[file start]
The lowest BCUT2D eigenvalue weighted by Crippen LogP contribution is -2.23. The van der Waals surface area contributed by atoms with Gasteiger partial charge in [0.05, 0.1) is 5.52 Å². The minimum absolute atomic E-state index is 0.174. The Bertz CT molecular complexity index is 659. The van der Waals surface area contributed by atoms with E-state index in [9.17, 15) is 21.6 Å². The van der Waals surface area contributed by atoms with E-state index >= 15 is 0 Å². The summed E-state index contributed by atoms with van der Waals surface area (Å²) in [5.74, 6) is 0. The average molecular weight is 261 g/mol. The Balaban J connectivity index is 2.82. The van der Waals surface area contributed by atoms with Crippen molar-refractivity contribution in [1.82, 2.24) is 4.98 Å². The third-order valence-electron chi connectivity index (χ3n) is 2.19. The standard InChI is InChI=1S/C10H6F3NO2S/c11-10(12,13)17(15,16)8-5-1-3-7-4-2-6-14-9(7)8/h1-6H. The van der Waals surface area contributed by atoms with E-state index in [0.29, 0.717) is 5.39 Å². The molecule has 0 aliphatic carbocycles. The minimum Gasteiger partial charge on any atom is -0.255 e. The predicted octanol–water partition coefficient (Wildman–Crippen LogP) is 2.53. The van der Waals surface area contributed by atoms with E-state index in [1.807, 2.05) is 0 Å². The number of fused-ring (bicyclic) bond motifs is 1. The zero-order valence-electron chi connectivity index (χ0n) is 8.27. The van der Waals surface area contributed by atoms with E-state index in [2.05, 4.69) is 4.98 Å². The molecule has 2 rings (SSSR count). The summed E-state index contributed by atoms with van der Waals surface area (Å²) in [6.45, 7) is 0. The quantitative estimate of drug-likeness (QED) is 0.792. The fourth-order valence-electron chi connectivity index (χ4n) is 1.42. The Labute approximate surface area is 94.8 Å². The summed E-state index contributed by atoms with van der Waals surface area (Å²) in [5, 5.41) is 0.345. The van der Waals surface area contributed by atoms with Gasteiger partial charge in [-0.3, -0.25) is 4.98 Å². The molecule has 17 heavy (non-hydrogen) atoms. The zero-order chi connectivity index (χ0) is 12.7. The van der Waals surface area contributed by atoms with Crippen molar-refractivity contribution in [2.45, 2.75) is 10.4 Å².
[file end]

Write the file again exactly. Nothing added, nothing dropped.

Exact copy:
The lowest BCUT2D eigenvalue weighted by Crippen LogP contribution is -2.23. The van der Waals surface area contributed by atoms with Gasteiger partial charge in [0.05, 0.1) is 5.52 Å². The minimum absolute atomic E-state index is 0.174. The Bertz CT molecular complexity index is 659. The van der Waals surface area contributed by atoms with E-state index in [9.17, 15) is 21.6 Å². The van der Waals surface area contributed by atoms with E-state index >= 15 is 0 Å². The summed E-state index contributed by atoms with van der Waals surface area (Å²) in [5.74, 6) is 0. The average molecular weight is 261 g/mol. The Balaban J connectivity index is 2.82. The van der Waals surface area contributed by atoms with Crippen molar-refractivity contribution in [1.82, 2.24) is 4.98 Å². The third-order valence-electron chi connectivity index (χ3n) is 2.19. The standard InChI is InChI=1S/C10H6F3NO2S/c11-10(12,13)17(15,16)8-5-1-3-7-4-2-6-14-9(7)8/h1-6H. The van der Waals surface area contributed by atoms with E-state index in [0.29, 0.717) is 5.39 Å². The molecule has 0 aliphatic carbocycles. The minimum Gasteiger partial charge on any atom is -0.255 e. The predicted octanol–water partition coefficient (Wildman–Crippen LogP) is 2.53. The van der Waals surface area contributed by atoms with E-state index in [1.807, 2.05) is 0 Å². The number of fused-ring (bicyclic) bond motifs is 1. The zero-order valence-electron chi connectivity index (χ0n) is 8.27. The van der Waals surface area contributed by atoms with E-state index in [2.05, 4.69) is 4.98 Å². The molecule has 2 rings (SSSR count). The summed E-state index contributed by atoms with van der Waals surface area (Å²) in [6.45, 7) is 0. The quantitative estimate of drug-likeness (QED) is 0.792. The fourth-order valence-electron chi connectivity index (χ4n) is 1.42. The Labute approximate surface area is 94.8 Å². The summed E-state index contributed by atoms with van der Waals surface area (Å²) in [5, 5.41) is 0.345. The van der Waals surface area contributed by atoms with Gasteiger partial charge in [-0.3, -0.25) is 4.98 Å². The molecule has 17 heavy (non-hydrogen) atoms. The zero-order chi connectivity index (χ0) is 12.7. The van der Waals surface area contributed by atoms with Crippen molar-refractivity contribution in [2.45, 2.75) is 10.4 Å².